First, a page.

But that was banned, wasn’t it?

The mysterious case of Shanghai Baby.
I went to the Foreign Languages Bookshop after tea out of curiosity. I wasn’t planning on buying anything and, indeed, bought nothing, although I was disgusted by the price tag of ¥60 for some of the Wordsworth Classics such as a translation of Plato’s Apology and some of the dialogues. But much to my surprise, there were a couple of copies of Shanghai Baby, which I thought had been banned on the Mainland. Obviously the book is no longer proscribed. Or perhaps because YouTube is still off the menu, something had to be out back on, thus preserving the balance of the national yin and yang.
On the other hand, the nation has become unbalanced with the presence of the chunky Twilight and other volumes in Stephenie Meyer’s crypto-religious, wide-margin vampire romp. In one paragraph, his hands got to her shoulders – where they chastely stopped. All build up and no climax, methinks.
Speaking of all build up and no climax, a tale of an encounter between Sherlock Holmes and Dracula popped into my head a few weeks back. I’m sure that so many other people have thought of this one that I’m almost bound to win some sort of prize for unoriginal thought. (Indeed, Loren D. Estleman wrote Sherlock Holmes vs. Dracula or The Adventure of the Sanguinary Count, which was published in 1978. In this book, Holmes was part of Stoker’s original tale, but his contribution was left on the cutting room floor. One of Conan Doyle’s Sherlock Holmes stories was The Adventure of the Sussex Vampire, though it has nothing to do with actual vampires.)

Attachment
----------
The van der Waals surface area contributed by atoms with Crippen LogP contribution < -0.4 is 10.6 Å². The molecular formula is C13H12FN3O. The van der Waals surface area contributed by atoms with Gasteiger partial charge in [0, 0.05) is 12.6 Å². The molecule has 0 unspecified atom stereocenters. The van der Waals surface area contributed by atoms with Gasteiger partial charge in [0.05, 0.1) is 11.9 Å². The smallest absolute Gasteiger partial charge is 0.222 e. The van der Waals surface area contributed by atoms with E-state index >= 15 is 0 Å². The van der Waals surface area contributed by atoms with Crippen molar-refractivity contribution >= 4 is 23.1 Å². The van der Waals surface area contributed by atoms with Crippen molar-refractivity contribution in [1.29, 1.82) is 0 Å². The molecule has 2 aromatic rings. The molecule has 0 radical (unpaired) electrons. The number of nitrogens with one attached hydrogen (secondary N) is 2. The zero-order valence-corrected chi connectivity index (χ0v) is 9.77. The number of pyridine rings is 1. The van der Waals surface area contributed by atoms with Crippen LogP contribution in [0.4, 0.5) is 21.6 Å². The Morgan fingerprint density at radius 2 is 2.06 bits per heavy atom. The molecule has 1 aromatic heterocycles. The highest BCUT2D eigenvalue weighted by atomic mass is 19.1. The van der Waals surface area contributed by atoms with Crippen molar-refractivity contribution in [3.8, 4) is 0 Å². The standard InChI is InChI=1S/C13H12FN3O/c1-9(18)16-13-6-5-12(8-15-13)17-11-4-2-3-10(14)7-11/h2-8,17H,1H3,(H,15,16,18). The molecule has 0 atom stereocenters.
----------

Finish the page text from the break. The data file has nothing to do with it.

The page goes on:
In my story, Dracula has lost his false teeth and is now reduced to chewing impotently on the necks of the local virgins who merely end up giggling a lot. There’s only one man in Europe who can find the Count’s missing gnashers – Sherlock Holmes. It just so happens that Professor Moriarty is Dracula’s guest when Holmes and Watson arrive.
“What’s he doing here?” said Holmes regarding the Napoleon of crime with deep suspicion.
“My dear Mr Holmes,” said Dracula soothingly, “since I know you think Professor Moriarty is the most evil man in Europe, his presence here makes me look good.”
“He’s right, you know, Holmes,” I said, weighing Count Dracula against Moriarty in the scales of justice and finding the latter dragging his pan down.
“To be Moriarty is bad enough,” said Holmes, “but to be Moriarty’s willing host…” He trailed off and suddenly got that steely look in his eye. “Count Dracula, if you want your teeth back, ecce homo!”
Dracula frowned in puzzlement. “Look out for homosexuals?” He glanced nervously round the room.
“Professor Moriarty is the culprit, hired by Abraham van Helsing to incapacitate you.”
“You see, Mr Holmes” said the Count sounding vindicated by the great detective’s conclusion, “I’m really not such a bad person, am I?”

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